Whenever a new technology hits the high points of hype, everyone starts talking about it like it will solve all their business problems. Blockchain is one of those technologies. According to Gartner's latest report on the hype cycle of emerging technologies, blockchain has just passed the peak of their hype cycle curve. If you read the news articles about it, one would think it has taken over the technology world. No disruptive technology is without its challenges and potential impediments t...
If a machine can invent, does this mean the end of the patent system as we know it? The patent system, both in the US and Europe, allows companies to protect their inventions and helps foster innovation. However, Artificial Intelligence (AI) could be set to disrupt the patent system as we know it. This talk will examine how AI may change the patent landscape in the years to come. Furthermore, ways in which companies can best protect their AI related inventions will be examined from both a US and...
In his general session at 19th Cloud Expo, Manish Dixit, VP of Product and Engineering at Dice, discussed how Dice leverages data insights and tools to help both tech professionals and recruiters better understand how skills relate to each other and which skills are in high demand using interactive visualizations and salary indicator tools to maximize earning potential. Manish Dixit is VP of Product and Engineering at Dice. As the leader of the Product, Engineering and Data Sciences team at D...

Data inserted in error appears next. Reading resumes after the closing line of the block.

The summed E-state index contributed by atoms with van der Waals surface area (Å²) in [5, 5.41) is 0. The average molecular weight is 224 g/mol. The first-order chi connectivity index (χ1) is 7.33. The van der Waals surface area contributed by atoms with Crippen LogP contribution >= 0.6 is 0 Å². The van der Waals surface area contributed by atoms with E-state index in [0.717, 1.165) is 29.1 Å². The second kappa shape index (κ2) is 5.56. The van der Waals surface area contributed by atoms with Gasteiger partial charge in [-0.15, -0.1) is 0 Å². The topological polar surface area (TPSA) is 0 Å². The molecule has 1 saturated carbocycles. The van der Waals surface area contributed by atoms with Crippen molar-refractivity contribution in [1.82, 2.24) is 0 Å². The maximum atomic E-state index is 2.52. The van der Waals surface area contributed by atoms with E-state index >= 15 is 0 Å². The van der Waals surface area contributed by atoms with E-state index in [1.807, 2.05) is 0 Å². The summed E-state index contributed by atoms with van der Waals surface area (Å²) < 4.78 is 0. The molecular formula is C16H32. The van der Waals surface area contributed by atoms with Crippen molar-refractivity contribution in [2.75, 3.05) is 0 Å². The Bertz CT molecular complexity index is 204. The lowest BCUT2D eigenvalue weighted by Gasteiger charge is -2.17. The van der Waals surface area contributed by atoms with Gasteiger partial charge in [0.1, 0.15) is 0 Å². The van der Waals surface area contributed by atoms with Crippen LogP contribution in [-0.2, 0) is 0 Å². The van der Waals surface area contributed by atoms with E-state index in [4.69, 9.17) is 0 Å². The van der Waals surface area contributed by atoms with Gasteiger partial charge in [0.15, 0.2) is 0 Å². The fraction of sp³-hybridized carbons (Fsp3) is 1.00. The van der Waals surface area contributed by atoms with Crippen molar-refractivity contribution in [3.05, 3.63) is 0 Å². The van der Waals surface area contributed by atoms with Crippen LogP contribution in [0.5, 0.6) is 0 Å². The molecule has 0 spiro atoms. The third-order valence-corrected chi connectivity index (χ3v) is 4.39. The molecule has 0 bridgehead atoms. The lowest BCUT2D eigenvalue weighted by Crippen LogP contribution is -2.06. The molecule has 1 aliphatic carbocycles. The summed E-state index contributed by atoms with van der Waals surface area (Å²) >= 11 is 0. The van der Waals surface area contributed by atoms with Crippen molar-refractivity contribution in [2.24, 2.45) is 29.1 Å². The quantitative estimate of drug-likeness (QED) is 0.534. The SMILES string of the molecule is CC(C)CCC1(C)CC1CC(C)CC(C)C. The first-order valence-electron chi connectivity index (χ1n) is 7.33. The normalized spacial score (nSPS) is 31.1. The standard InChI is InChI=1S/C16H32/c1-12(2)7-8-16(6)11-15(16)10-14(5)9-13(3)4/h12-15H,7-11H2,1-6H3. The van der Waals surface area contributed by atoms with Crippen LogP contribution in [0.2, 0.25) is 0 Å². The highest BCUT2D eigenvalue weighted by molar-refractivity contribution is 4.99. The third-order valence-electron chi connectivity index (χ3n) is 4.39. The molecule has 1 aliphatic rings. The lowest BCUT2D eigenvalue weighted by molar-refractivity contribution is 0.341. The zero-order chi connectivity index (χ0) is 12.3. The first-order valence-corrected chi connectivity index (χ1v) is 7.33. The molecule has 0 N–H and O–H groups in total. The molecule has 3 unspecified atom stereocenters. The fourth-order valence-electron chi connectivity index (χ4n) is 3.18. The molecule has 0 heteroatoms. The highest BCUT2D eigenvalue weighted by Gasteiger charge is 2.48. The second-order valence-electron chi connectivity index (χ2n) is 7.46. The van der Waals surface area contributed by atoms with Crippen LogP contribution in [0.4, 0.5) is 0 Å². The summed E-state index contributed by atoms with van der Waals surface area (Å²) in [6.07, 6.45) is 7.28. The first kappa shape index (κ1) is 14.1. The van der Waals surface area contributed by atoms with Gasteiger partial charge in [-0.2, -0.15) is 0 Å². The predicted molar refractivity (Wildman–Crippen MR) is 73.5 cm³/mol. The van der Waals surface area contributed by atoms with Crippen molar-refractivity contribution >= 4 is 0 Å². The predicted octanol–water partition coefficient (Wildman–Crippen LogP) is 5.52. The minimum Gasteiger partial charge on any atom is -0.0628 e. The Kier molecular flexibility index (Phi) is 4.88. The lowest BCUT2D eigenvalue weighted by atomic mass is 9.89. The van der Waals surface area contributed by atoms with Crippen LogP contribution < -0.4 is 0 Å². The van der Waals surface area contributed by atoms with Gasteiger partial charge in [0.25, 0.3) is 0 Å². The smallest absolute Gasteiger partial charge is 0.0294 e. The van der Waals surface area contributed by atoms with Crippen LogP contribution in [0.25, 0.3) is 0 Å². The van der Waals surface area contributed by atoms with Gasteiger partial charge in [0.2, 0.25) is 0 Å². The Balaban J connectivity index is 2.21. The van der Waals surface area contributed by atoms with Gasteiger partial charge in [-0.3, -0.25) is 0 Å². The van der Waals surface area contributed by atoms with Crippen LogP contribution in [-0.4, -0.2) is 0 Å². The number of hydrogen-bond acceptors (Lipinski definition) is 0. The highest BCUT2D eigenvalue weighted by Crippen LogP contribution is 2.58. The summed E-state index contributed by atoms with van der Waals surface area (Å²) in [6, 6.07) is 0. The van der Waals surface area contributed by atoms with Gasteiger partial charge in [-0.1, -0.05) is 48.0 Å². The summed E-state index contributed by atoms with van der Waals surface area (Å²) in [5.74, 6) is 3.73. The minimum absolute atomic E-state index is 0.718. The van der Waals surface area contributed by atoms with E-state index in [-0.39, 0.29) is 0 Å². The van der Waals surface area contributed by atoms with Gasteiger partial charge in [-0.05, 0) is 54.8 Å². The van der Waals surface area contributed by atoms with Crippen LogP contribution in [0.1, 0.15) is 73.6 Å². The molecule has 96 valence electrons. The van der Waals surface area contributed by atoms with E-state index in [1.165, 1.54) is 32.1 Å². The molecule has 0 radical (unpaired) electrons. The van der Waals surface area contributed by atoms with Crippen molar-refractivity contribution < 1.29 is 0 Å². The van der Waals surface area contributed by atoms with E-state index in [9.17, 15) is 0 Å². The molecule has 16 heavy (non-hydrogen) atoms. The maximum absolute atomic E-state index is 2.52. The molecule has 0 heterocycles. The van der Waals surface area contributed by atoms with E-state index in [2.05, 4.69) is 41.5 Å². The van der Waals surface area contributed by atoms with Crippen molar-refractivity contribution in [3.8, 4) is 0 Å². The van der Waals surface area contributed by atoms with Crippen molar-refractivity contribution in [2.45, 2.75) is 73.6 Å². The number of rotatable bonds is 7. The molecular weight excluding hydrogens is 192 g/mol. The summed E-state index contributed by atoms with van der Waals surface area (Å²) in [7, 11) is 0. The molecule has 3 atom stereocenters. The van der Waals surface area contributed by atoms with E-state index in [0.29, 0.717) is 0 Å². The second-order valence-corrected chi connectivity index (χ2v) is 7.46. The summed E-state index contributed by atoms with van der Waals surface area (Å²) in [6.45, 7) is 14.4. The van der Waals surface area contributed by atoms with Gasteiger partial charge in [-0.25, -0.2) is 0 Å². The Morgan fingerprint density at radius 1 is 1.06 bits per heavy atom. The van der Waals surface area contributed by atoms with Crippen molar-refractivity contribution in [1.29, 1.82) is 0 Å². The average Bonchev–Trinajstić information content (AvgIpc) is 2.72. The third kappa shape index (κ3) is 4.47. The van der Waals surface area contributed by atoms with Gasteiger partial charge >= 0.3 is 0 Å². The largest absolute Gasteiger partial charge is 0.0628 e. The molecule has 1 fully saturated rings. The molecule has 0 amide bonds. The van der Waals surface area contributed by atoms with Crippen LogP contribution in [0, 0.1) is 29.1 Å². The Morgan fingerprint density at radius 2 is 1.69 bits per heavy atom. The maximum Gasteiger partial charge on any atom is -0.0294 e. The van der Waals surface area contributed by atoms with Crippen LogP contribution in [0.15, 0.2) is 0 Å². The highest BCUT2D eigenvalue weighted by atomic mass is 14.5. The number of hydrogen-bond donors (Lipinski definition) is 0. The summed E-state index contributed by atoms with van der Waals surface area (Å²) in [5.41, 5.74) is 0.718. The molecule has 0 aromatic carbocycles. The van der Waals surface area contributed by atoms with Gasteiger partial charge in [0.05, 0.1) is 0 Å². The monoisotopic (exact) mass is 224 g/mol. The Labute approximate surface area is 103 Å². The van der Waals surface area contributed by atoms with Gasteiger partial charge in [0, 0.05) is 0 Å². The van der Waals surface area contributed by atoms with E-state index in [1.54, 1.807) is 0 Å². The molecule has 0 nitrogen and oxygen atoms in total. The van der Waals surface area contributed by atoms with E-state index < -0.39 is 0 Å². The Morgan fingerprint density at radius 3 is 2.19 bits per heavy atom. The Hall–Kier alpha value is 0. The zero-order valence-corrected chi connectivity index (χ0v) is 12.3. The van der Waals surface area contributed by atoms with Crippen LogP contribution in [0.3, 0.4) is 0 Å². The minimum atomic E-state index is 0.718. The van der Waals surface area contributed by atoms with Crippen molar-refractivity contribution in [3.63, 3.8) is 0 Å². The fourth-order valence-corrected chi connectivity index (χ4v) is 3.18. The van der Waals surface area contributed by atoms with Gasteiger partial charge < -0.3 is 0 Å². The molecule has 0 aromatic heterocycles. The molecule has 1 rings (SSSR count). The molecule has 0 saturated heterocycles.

Bill Schmarzo, Tech Chair of "Big Data | Analytics" of upcoming CloudEXPO | DXWorldEXPO New York (November 12-13, 2018, New York City) today announced the outline and schedule of the track. "The track has been designed in experience/degree order," said Schmarzo. "So, that folks who attend the entire track can leave the conference with some of the skills necessary to get their work done when they get back to their offices. It actually ties back to some work that I'm doing at the University of San...
When talking IoT we often focus on the devices, the sensors, the hardware itself. The new smart appliances, the new smart or self-driving cars (which are amalgamations of many ‘things'). When we are looking at the world of IoT, we should take a step back, look at the big picture. What value are these devices providing. IoT is not about the devices, its about the data consumed and generated. The devices are tools, mechanisms, conduits. This paper discusses the considerations when dealing with the...
Bill Schmarzo, author of "Big Data: Understanding How Data Powers Big Business" and "Big Data MBA: Driving Business Strategies with Data Science," is responsible for setting the strategy and defining the Big Data service offerings and capabilities for EMC Global Services Big Data Practice. As the CTO for the Big Data Practice, he is responsible for working with organizations to help them identify where and how to start their big data journeys. He's written several white papers, is an avid blogge...
Dynatrace is an application performance management software company with products for the information technology departments and digital business owners of medium and large businesses. Building the Future of Monitoring with Artificial Intelligence. Today we can collect lots and lots of performance data. We build beautiful dashboards and even have fancy query languages to access and transform the data. Still performance data is a secret language only a couple of people understand. The more busine...